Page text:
How might a small clownfish move a large chunk of coconut shell over to a sea anemone in a way that creates an ideal space for laying clownfish eggs? This BBC Earth clip from Blue Planet II showcases some Incredible Teamwork From Little Clownfish.
But why is the sea anemone so important that a clownfish would go through such trouble? They have a symbiotic relationship. From wikipedia:
Watch two more stories of symbiosis: Carnivorous Plants and Killer Ants, and the surprising tale of the Clark’s nutcracker and the whitebark pine.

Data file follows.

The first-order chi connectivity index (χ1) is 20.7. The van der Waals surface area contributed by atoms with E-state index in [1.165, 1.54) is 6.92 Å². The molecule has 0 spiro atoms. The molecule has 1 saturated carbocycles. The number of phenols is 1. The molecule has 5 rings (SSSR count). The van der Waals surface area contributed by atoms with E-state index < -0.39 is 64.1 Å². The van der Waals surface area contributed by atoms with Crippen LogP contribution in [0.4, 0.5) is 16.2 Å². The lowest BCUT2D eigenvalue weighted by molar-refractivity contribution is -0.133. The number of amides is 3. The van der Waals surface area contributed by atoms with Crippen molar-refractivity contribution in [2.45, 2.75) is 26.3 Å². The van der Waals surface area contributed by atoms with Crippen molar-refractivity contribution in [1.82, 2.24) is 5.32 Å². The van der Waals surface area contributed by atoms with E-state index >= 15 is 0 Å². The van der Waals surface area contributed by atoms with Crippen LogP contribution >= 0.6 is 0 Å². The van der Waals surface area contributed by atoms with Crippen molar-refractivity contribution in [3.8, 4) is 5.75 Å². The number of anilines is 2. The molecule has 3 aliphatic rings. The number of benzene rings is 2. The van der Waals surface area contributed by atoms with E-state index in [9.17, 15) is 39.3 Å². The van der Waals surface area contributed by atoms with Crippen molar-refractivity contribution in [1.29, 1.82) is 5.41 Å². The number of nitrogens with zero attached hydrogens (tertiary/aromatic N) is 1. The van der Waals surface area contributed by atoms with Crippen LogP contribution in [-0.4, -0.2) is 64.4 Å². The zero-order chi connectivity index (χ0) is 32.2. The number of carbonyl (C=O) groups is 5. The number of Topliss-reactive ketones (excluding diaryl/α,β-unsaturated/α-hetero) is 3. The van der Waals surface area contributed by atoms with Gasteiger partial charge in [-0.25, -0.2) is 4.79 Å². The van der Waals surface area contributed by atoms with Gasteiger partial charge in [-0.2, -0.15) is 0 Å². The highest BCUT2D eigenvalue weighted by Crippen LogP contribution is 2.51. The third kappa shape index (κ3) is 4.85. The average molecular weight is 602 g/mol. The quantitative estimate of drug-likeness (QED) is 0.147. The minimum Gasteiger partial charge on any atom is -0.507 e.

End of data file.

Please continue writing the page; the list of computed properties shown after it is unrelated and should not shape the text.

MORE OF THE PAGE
In a symbiotic mutualistic relationship, the clownfish feeds on small invertebrates that otherwise have potential to harm the sea anemone, and the fecal matter from the clownfish provides nutrients to the sea anemone. The clownfish is additionally protected from predators by the anemone’s stinging cells, to which the clownfish is immune. The clownfish also emits a high pitched sound that deters butterfly fish, which would otherwise eat the anemone.
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